“This particular story was one I was determined to publish,” Stacy says. “I wanted to write about grief after losing someone tragically. I want my readers to feel hope, and to know that even though it is hard to move forward, your loved ones will never be forgotten. Love wins!”

Stacy has been reading “A Mother’s Gift” to her classes at Old Bonhomme for the past seven years. Each time she reads it, she asks the students for feedback, which helped her during the editing and revision. When she received the published version recently, many students told her they were adding it to their holiday wishlists!

“A Mother’s Gift” can be purchased both on Amazon or at guardianangelpublishing.com/mothers-gift.htm.

About Stacy

Although originally from Chicago, Stacy grew up in Chesterfield with her parents, Bob & Maura Whittingham and five siblings, Gina, Bob, Eric, Sara & Megan. She currently lives in St. Louis with her husband Tim and wonderful children, Matthew & Alison. She is thankful for all their support and love. She also enjoys going to school everyday to work with the students at Old Bonhomme. Her colleagues and students have been encouraging through this writing process. She would like to thank local publisher, Lynda Burch, for her hard work in getting the book published before the holidays and the talented illustrator, Marina Movshina. Stacy credits local author, Stephanie Bearce, for helping her achieve her dream. Stephanie invited Stacy to a writing critique group seven years ago and introduced her to many talented, local authors around town.

Reviews

“This is a beautifully written and touching story about a young boy who is sad that his dad died, but finds hope for the future in the love of his mother. We definitely recommend this book for other teachers and their students, for families dealing with difficult times (death, divorce, hospitalizations, etc), and for counselors working with those children and their families.”

— Leah Crawford, 4th Grade Teacher

“As an educator, I see a great need for more books that speak to the losses many of our students have endured. This beautifully written story takes an honest look at the pain of losing a parent, while simultaneously infusing hope into the future. I love the part in the book when the main character’s mother says, “You know, there will be days when we feel as if everything is falling apart. But we can hang up the white feather all year long to remind us that we have something special.” I am grateful to the author, Stacy Butz, for writing this book.”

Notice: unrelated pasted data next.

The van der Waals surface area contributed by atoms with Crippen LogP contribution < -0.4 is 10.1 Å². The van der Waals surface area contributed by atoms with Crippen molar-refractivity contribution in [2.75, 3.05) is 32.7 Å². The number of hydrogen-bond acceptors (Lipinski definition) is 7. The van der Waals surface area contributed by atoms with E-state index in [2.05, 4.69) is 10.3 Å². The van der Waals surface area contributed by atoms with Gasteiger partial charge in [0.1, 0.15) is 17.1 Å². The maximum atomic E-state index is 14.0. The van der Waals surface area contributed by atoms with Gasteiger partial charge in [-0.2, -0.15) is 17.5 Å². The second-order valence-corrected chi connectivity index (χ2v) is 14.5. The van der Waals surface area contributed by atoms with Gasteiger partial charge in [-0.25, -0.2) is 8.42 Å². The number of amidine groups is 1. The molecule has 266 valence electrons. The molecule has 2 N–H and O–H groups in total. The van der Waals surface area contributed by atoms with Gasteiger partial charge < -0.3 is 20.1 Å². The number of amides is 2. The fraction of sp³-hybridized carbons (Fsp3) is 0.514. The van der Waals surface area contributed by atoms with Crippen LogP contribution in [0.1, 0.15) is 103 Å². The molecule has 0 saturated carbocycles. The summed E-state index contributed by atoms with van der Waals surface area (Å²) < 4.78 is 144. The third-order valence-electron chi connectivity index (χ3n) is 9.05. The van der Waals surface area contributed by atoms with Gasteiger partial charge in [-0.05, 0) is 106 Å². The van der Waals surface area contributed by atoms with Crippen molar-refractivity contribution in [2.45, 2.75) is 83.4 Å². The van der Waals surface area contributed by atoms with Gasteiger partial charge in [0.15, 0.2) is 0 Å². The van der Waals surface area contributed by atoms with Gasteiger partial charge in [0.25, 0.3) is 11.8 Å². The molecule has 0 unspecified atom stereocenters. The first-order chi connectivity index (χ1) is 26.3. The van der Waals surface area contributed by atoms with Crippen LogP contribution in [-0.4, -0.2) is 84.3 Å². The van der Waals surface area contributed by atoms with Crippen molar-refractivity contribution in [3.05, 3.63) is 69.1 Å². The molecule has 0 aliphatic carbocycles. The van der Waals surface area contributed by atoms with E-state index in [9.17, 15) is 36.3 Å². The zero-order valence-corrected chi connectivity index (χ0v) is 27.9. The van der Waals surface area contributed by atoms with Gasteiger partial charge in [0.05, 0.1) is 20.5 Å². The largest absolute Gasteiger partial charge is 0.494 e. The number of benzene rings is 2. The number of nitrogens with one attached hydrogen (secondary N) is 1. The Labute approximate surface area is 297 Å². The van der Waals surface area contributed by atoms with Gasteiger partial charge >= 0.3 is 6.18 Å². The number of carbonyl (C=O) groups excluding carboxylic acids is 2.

— Jennifer Riesenmy; ESL (English as a Second Language) Teacher

“I got goosebumps when I read this touching story! The author’s gentle story about grief and hope is accessible to children of all ages and would be a welcome addition to any collection. I look forward to reading this aloud to my elementary students for many years to come!”

— Susan Kelley; Librarian

“This is a beautiful story for processing grief and loss. Living through a heartbreaking experience, together this family honors difficult emotions in the grieving processing while staying hopeful about the future. I love sharing this book with my daughters as a powerful, simple message for moving through the ups and downs of everyday life.”

— Michelle Marie Brady; Owner & CEO, MMB Music, Inc., Speaker & Coach

Old Bonhomme Giving Assembly: 37 Years and Still Going Strong

Each year, the Old Bonhomme School Giving Assembly spotlights how much we have to be thankful for and how generous we can be towards those in need! During the assembly, students see the toys they have outgrown and decided to donate included in the entire school’s collection! The students then hear from the charity groups about who will benefit from the toys and items collected. For one week, the students and families make contributions of canned goods, used clothing and toys, diapers and other necessities that those in our community need. When students search the garage and basement for favorite toys they’ve outgrown or want to share, it teaches them that generosity isn’t just for grownups. The fourth graders help to sort and then load the items for delivery. A few students and teachers help to deliver the items to the agencies. This Old Bonhomme School event started 37 years ago, and each year it has grown. The items collected go to a variety of local service and charity agencies.

Ladue Middle School Donates Nearly 19,000 Cans to Gateway 180

The Ladue Middle School donated 18,949 cans to Gateway 180 through their annual Turkey Trot and Canned Food Drive! At the Celebration Assembly, teachers, counselors and administrators received a pie in the face from those who brought in 100 or more cans. See the pictures below!

Eighth Grade Student Eileen Suarez Wins Social Justice Youth Art Contest